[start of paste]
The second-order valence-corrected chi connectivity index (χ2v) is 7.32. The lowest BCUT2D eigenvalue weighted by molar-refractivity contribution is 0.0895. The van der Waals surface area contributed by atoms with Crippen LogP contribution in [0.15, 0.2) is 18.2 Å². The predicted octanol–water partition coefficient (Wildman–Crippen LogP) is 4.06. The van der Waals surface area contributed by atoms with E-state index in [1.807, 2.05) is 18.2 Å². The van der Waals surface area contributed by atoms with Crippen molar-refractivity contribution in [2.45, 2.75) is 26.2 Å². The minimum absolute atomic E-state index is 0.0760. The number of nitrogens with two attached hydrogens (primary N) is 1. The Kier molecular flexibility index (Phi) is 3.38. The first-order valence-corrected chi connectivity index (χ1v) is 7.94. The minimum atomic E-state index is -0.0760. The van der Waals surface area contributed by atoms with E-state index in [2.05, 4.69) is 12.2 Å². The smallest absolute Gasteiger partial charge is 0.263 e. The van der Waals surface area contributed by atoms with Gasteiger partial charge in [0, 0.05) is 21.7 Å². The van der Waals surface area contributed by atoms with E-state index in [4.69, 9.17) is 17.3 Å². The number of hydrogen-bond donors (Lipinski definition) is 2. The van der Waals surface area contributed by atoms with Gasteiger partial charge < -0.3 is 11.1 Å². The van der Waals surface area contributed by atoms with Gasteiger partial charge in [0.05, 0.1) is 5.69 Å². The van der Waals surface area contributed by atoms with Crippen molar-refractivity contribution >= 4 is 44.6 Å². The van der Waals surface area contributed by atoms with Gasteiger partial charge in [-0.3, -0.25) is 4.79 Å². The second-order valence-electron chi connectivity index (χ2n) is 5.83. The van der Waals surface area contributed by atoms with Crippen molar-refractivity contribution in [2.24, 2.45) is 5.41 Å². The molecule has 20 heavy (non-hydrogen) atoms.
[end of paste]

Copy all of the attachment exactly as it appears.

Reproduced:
The second-order valence-corrected chi connectivity index (χ2v) is 7.32. The lowest BCUT2D eigenvalue weighted by molar-refractivity contribution is 0.0895. The van der Waals surface area contributed by atoms with Crippen LogP contribution in [0.15, 0.2) is 18.2 Å². The predicted octanol–water partition coefficient (Wildman–Crippen LogP) is 4.06. The van der Waals surface area contributed by atoms with E-state index in [1.807, 2.05) is 18.2 Å². The van der Waals surface area contributed by atoms with Crippen molar-refractivity contribution in [2.45, 2.75) is 26.2 Å². The minimum absolute atomic E-state index is 0.0760. The number of nitrogens with two attached hydrogens (primary N) is 1. The Kier molecular flexibility index (Phi) is 3.38. The first-order valence-corrected chi connectivity index (χ1v) is 7.94. The minimum atomic E-state index is -0.0760. The van der Waals surface area contributed by atoms with E-state index in [2.05, 4.69) is 12.2 Å². The smallest absolute Gasteiger partial charge is 0.263 e. The van der Waals surface area contributed by atoms with Gasteiger partial charge in [0, 0.05) is 21.7 Å². The van der Waals surface area contributed by atoms with E-state index in [4.69, 9.17) is 17.3 Å². The number of hydrogen-bond donors (Lipinski definition) is 2. The van der Waals surface area contributed by atoms with Gasteiger partial charge < -0.3 is 11.1 Å². The van der Waals surface area contributed by atoms with Gasteiger partial charge in [0.05, 0.1) is 5.69 Å². The van der Waals surface area contributed by atoms with Crippen molar-refractivity contribution >= 4 is 44.6 Å². The van der Waals surface area contributed by atoms with Gasteiger partial charge in [-0.3, -0.25) is 4.79 Å². The second-order valence-electron chi connectivity index (χ2n) is 5.83. The van der Waals surface area contributed by atoms with Crippen molar-refractivity contribution in [2.24, 2.45) is 5.41 Å². The molecule has 20 heavy (non-hydrogen) atoms.